There’s a new ‘L’ word when it comes to the property market. Location has long been considered one of the most important factors in deciding where to buy your primary residence and investment properties. Now, many experts are tipping that lifestyle factors could be key to identifying where the best place to invest in property is. Read on to find out why lifestyle is trumping location.
Look for Income Growth
Areas where the population are earning above average wages are likely to experience significant growth in their property value. It is important to identify these areas as the wages start to rise – if you wait until a high proportion of the population are on the better money, the real estate price tags may have already risen.
Keep An Eye On Where New Display Homes Are Being Built
Construction companies don’t invest money in building a display home if they don’t think they’re going to make their money back in that area. Sign up to find out about upcoming house and land packages from builders like Coral Homes who are established in multiple areas other than your home town. You can inspect the workmanship on a property in your area and expand your investment portfolio in another town or even interstate.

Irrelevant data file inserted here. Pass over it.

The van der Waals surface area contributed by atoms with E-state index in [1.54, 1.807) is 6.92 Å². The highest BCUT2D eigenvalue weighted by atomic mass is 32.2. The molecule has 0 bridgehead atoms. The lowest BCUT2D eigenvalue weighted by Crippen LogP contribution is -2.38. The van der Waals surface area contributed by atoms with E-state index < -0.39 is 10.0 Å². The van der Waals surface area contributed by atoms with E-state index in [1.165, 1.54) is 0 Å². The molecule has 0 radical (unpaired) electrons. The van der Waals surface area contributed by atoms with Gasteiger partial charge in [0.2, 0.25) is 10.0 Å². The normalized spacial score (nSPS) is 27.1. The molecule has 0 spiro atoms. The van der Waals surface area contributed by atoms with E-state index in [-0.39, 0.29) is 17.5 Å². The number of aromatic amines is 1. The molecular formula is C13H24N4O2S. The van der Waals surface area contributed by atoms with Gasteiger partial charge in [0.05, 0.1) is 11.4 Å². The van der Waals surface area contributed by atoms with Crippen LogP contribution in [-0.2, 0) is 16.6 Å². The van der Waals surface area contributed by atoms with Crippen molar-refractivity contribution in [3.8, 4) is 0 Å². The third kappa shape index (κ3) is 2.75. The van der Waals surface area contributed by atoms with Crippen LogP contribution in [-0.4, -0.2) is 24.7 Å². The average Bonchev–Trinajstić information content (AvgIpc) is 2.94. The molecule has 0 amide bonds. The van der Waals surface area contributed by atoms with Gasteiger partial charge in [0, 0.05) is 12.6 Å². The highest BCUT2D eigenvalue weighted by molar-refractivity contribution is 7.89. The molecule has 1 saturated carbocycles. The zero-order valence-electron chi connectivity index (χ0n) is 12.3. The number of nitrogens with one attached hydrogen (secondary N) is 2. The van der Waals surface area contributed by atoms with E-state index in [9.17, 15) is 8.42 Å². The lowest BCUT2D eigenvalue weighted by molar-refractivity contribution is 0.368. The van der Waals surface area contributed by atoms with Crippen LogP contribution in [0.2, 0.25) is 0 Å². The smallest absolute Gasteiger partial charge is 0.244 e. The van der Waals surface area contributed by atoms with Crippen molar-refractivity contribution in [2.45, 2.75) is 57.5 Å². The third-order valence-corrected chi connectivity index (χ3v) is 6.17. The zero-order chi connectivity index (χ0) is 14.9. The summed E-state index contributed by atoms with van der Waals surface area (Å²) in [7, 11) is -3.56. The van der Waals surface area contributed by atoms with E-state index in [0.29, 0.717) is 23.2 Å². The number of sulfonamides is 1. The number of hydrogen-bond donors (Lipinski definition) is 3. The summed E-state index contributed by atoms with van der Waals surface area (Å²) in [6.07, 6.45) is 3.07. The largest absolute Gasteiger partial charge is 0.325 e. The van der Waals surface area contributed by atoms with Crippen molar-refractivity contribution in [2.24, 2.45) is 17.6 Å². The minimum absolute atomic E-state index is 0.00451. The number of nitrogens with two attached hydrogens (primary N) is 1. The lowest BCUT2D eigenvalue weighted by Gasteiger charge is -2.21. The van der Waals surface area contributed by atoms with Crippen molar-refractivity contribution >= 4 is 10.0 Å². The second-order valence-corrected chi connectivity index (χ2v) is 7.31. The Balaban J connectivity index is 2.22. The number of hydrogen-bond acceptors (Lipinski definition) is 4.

Look for Fringe Suburbs
Often some of the savviest investments are in the suburbs surrounding the trendy hotspots in a town or city rather than in those locations themselves. You can save up to $100,000 on the purchase price just by choosing the suburb next door. Demand is still as high to live in that area, because people get the benefits – i.e. proximity to the CBD, major shopping centre, restaurant strip or other drawcards – without having to pay the high price tag. Over a number of years, house prices in the neighbouring areas will steadily climb as the supply (or affordability) diminishes in the more popular postcode.
Follow the Big Projects
There is often a spike in housing demand in areas where large infrastructure projects are underway as a number of people will move to the region for work. These investments need to be managed carefully – you need to get in and out at the right time, or make sure that the property will continue to perform well as a rental on the general market after the project finishes. In some mining towns, people who bought at the cusp of the boom later had to suffer extended (and expensive) vacancies or had to sell at a loss when production finished and the mine closed down.
While it can be very profitable to identify where the next boom will be, there are a number of factors that impact how much of a good investment each home is, so make sure that you do your due diligence. Thorough research and consideration are essential to ensure that the investment property you’re thinking about is right for you.
What do you look for in an investment property?